And before you know it, it’s 1982! We ended the old year with a killer riff – ‘Don’t You Want Me’ – and we start the new one with another…
The Land of Make Believe, by Bucks Fizz (their 2nd of three #1s)
2 weeks, 10th – 24th January 1982
From Bucks Fizz? Not the band you might turn to if you want a riff-driven hit, but here we are. Nor are Bucks Fizz the band you’d turn to for a song about nightmares, shadows at the window, and ghostly voices in children’s heads… A place we all know… The land of make believe…
This actually quite epic. It sounds like a deluxe kids’ TV show theme. As it plays you can imagine the opening credits: little ones outrunning monsters, saving one another from falling off cliffs, hammy close ups, that kind of thing… Run, For the sun, Little one, You’re an outlaw once again… Was it from a TV show, or a film?
It was not, it seems. But the video more than makes up for that. Cheryl Baker wakes up in her black and white bedroom, stretches her arms, and enters a technicolour ‘Land of Make Believe’ (there’s an entrance sign). There are witches, and wizards (of Oz), boats, pirates, Superman, cocktail bars, sparklers, and clearly six times the budget of most early-eighties music videos. The songwriter has claimed that it is actually a subtle attack on Margaret Thatcher’s Conservative government… (Very subtle, as I don’t see it at all.) It’s pure cheese – the band’s dance routines and outfits are somehow even camper than they were in ‘Making Your Mind Up’ – though the two songs don’t sound as if they were by the same band.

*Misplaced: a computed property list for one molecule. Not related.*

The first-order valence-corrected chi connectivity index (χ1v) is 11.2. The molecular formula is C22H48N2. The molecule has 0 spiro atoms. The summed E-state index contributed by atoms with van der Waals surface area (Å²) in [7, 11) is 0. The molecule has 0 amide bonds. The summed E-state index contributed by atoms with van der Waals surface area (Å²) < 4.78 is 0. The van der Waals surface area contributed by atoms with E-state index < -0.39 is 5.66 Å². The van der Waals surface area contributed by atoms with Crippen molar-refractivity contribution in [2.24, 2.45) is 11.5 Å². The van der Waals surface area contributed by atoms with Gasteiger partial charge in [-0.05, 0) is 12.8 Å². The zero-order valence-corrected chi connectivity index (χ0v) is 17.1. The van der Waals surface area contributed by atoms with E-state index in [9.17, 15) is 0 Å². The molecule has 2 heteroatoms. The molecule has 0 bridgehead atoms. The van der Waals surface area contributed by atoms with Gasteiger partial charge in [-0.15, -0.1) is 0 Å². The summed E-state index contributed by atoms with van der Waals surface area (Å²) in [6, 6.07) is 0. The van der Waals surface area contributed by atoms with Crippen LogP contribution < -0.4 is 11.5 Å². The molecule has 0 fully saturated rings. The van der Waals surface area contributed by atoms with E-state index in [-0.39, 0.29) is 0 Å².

This is a classic example of a January hit: a Christmas leftover that made the top in the new year. I’m not sure what makes it a festive song – there are no sleigh bells or mentions of Santa – but it just has that feel. One thing that I would have changed are the very harsh drums: I’d have either softened them – they sound like gunshots – or had them further back in the mix, and brought that epic riff right to the front. Oh yeah, and I’d have lost the creepy kid at the end: I’ve got a friend who comes to tea… Nope. Not for me.
What this does confirm is that, out of all the classic two boys-two girls, Eurovision winning bands, Bucks Fizz were better than Brotherhood of Man. As much as I did fall for ‘Figaro’s cheesy ‘charms’, ‘The Land of Make Believe’ is a solid tune, worthy of making #1 on its own merits. Their next and final #1 will have to go some to get Bucks Fizz above ABBA, though. I have a suspicion that they may have to settle for second place. (ABBA are the Dom Perignon to Bucks Fizz’s, well, Bucks Fizz.)
Back to the movie analogies: if this were a film, it would be a cult classic. It’s the sort of song that doesn’t get much airplay today, but when people look back at it (or discover it, if they were too young at the time) they’ll be pleasantly surprised. Amazed even. And the critics of the time begrudgingly agreed, while Bob Geldof, Phil Oakey (Human League) and Andy McCluskey (OMD) went on record praising the song. A fun start, then, to a new year of chart-toppers!